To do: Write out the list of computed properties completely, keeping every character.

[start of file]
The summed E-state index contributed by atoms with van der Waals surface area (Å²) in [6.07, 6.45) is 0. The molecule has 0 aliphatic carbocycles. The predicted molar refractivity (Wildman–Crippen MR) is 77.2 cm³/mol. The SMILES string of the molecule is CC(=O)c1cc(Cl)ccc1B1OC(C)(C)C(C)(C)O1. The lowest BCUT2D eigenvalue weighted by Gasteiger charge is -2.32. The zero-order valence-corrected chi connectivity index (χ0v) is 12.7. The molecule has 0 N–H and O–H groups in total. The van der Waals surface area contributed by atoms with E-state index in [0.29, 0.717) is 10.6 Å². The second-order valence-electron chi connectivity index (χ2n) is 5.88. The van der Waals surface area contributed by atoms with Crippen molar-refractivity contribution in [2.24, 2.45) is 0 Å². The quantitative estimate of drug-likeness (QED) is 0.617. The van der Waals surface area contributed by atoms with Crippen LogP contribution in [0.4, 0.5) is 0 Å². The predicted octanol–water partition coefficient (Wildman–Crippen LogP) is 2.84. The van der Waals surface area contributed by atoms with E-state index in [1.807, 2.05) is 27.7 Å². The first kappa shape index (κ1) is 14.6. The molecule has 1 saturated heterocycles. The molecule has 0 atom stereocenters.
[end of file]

The summed E-state index contributed by atoms with van der Waals surface area (Å²) in [6.07, 6.45) is 0. The molecule has 0 aliphatic carbocycles. The predicted molar refractivity (Wildman–Crippen MR) is 77.2 cm³/mol. The SMILES string of the molecule is CC(=O)c1cc(Cl)ccc1B1OC(C)(C)C(C)(C)O1. The lowest BCUT2D eigenvalue weighted by Gasteiger charge is -2.32. The zero-order valence-corrected chi connectivity index (χ0v) is 12.7. The molecule has 0 N–H and O–H groups in total. The van der Waals surface area contributed by atoms with E-state index in [0.29, 0.717) is 10.6 Å². The second-order valence-electron chi connectivity index (χ2n) is 5.88. The van der Waals surface area contributed by atoms with Crippen molar-refractivity contribution in [2.24, 2.45) is 0 Å². The quantitative estimate of drug-likeness (QED) is 0.617. The van der Waals surface area contributed by atoms with Crippen LogP contribution in [0.4, 0.5) is 0 Å². The predicted octanol–water partition coefficient (Wildman–Crippen LogP) is 2.84. The van der Waals surface area contributed by atoms with E-state index in [1.807, 2.05) is 27.7 Å². The first kappa shape index (κ1) is 14.6. The molecule has 1 saturated heterocycles. The molecule has 0 atom stereocenters.